The first week is a challenge for me.  I have mentioned that there is not much content that happens and not much Spanish speaking in my blog post “Flipping the First Week of School”.  Nonetheless, it is an important time for establishing connections and procedures.

Here is the link to the 2012 #langchats.  There are some great topics.
Here are some of my favorites posts from the “Greeting and Getting to Know One Another” chat:

* @dr_dmd and @ZJonesSpanish both like to put music on in the classroom and greets their students at the door with a handshake and a smile.
*@dr_dmd likes using an activity he calls “Hand it to You” where he has students draw an outline of their hands and write one piece of information on each of the fingers. Students then pair up to interview each other before passing their hand tracing to next person. At the end of the exercise, all the hands are collected and displayed together as a “quilt.” As @dr_dmd put it, the beginning of the year is the time to establish a culture of community and collaboration in the classroom.  Hmmm….  maybe this would be a way to share what life’s principles we excel in….

*@Marishawkins and @tonitheisen talked about making Facebook and Twitter-themed bulletin boards on which students can “post” and “tweet” – both fun and relatable for their generation!
*@Elisabeth13 always shows her students a funny target language commercial or video at the end of the first day of class; she wants them to leave laughing.  (This is one of my favorites)
*@SECottrell polls her advanced students to find out what they are interested in doing and learning so that she can tailor assessments to their motivation.
*@Musicuentos suggested an activity to familiarize students with proficiency levels and to help students gauge their own. A description of the activity can be found here:http://t.co/PXj4ieor If students understand proficiency levels, they will better understand teacher expectations. As @tmsaue1 reminded us, teachers can take the secrecy out of language learning starting day 1!

I hope if you have already started school, that it is going well.  Michigan has a state law that prohibits school from starting before Labor Day.  I will need every day left to get ready.

If you have never participated in a Twitter chat, there are some tricks I have found:
1.  Open up the site “Tweet Chat“.  Type in the hashtag you would like to follow (#langchat)You will do your posting there.  Tweet Chat automatically adds the hashtag for you.  If you do not use Tweet Chat, you will have to remember to add it.
2.  When someone shares a link, do one of two things.  Either mark it as a favorite so you can check it out later; or right click on the link and open it You will miss a lot of posts in the chat if you look at it too long, so check it out later.  Leave it open in a new tab.
3.  Make sure you favorite posts you want to come back to.
4.  Follow people who share great ideas.  You can always unfollow them later.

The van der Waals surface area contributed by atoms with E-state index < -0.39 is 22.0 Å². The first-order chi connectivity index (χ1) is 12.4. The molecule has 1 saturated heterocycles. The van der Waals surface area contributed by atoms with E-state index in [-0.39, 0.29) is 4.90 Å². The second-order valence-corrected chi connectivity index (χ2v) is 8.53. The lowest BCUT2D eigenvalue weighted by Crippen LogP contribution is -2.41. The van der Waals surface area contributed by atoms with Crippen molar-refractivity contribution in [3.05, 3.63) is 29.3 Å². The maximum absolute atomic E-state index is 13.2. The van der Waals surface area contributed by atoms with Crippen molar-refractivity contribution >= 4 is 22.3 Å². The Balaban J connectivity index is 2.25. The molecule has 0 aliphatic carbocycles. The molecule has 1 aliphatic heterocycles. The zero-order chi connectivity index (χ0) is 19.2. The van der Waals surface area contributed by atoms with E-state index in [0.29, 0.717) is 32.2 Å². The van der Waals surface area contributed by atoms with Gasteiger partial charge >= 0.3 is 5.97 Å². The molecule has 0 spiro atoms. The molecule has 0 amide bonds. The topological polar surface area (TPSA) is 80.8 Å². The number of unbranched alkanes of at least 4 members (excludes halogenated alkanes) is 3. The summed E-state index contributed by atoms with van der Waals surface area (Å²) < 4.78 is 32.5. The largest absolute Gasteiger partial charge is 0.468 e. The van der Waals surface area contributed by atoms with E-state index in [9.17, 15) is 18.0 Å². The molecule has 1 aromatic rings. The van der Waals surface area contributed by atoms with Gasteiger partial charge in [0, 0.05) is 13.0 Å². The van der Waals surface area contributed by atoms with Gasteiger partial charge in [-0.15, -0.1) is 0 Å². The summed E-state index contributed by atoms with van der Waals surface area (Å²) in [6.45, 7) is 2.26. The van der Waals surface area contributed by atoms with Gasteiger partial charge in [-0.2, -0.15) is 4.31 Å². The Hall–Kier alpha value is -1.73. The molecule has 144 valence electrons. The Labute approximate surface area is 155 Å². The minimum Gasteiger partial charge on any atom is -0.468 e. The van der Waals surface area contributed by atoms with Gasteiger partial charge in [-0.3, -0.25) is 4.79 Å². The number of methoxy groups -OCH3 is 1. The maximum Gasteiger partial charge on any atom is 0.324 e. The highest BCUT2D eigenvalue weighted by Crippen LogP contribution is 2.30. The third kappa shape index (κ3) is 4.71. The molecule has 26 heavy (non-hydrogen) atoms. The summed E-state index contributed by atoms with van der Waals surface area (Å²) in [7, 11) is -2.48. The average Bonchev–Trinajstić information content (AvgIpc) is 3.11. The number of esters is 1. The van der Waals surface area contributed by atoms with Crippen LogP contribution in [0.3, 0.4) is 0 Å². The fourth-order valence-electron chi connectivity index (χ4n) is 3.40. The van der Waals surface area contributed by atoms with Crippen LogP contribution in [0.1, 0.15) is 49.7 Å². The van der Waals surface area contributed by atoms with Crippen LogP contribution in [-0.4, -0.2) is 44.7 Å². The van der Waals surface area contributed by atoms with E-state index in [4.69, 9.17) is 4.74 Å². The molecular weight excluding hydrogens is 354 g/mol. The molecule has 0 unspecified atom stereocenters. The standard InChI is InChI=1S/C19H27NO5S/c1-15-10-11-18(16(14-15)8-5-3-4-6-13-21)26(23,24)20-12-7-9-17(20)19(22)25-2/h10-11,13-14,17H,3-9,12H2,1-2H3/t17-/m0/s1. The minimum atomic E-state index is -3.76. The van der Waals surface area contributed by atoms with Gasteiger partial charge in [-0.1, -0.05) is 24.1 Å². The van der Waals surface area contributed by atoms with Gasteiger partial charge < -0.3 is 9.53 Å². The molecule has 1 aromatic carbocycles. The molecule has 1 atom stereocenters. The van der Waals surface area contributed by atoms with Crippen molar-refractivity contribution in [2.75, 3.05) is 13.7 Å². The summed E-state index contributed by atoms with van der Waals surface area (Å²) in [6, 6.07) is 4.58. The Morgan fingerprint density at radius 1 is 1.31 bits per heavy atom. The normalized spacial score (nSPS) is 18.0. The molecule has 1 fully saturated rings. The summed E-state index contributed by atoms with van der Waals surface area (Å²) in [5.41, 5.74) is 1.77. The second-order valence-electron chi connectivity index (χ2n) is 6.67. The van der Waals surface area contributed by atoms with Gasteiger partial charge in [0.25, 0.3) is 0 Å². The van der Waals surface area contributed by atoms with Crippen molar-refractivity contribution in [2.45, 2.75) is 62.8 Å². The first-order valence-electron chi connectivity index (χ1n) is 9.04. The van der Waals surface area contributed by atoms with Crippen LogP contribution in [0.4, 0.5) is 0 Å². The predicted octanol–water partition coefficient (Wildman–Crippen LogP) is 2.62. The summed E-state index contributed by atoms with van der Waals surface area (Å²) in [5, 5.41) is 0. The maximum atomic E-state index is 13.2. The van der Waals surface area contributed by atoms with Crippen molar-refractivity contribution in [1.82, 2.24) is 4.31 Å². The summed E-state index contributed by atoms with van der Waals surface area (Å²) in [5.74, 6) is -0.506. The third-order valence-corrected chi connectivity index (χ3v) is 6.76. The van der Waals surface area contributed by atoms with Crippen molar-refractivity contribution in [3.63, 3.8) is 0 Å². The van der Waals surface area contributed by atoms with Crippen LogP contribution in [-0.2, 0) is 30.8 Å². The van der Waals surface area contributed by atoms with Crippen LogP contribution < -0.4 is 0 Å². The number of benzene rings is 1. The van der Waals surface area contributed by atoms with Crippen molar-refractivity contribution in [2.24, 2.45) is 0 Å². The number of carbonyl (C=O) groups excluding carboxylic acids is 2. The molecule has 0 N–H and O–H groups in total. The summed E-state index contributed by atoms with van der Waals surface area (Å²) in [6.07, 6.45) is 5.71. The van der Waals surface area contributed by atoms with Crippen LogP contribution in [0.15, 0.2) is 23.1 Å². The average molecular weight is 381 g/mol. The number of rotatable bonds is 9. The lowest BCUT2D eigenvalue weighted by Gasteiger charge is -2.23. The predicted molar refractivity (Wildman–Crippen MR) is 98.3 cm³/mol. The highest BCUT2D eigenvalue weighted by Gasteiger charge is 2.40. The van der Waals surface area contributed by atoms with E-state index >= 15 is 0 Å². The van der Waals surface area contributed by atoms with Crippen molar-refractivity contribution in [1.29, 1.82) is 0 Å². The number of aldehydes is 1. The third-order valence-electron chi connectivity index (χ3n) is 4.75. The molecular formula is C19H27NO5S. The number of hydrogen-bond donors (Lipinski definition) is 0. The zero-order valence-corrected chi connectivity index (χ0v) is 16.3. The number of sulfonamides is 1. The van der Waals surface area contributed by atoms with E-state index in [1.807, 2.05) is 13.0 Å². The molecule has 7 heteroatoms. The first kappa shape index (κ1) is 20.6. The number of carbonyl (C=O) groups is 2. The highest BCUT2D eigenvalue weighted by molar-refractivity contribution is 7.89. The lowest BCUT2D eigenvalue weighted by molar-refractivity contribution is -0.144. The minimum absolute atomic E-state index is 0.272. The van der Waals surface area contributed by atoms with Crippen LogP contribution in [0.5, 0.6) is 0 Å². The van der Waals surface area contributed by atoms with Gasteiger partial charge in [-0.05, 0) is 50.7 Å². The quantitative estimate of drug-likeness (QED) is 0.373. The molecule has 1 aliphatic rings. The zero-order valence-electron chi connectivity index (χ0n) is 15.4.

5. Participate!  Ask questions and share your ideas.

Twitter is one of the best PLNs anywhere.  I hope if you haven’t been involved with the chats that you will begin.

Gracias, Penny

 

My Spanish classroom set up

30 Jul

My first big decision (though an easy one) was to get rid of my desk.  I NEVER sit there and the students always want to sit there.  Problem solved.  My computer will be at a table.  I can sit at that table to check papers, plan activities, etc. Now that whole corner is more space in my room!

My brother-in-law is making me a shelf where I can put all of my supplies that used to be in my desk similar to this one:

I also have several other storage ideas, mostly thanks to Pinterest:

5 Gallon buckets that are also moveable seats

One of those “mechanics” organizers

File folders duct taped together.

There are a lot more shelves, containers, and classroom ideas at my Pinterest page.  Not a ton, because I am just getting started with Pinterest.  It sure is fascinating and addicting!

As I mentioned in a previous blog, one of my bulletin boards will probably be a place for review by students.  My white board is very large, so I envision sectioning off a part of it with a border and using it for agenda type info.

This week I am at a Great Expectations workshop, then my husband and I go on vacation.  I imagine soon after that I will be spending hours a day in my classroom setting it up.

I would love to hear your ideas or see pictures of your classrooms.

Gracias, Penny

Flipping the first week of school

29 Jul

I just mapped out my first week of school.  There is never any Spanish content involved. At least, not from the chapter they will begin with.

Here is what I have.  It’s about the same as last year.  I am just trying to decide how to make it flip-like so as to start the year the way I intend to teach it.

Day 1: Syllabus; Participation grade; Introduction to our classroom; notebooks (headings, dating, grading); Spanish rhyme; everyday Spanish class phrases.

Day 2: (In computer lab) Pre-test; Introduction to collaboration with classrooms in Maryland & California; Schooology, Edmodo & Skyward (and probably more as I get organized).

Day 3: 8 Expectations; Life Principles; 17 practices.  These are a part of our school’s culture.  We use the Great Expectations Model school wide.

Day 4: Multiple Intelligence testing; Discuss flipping; Demonstrate the best way to watch videos, read sections & take notes; Forming a great question.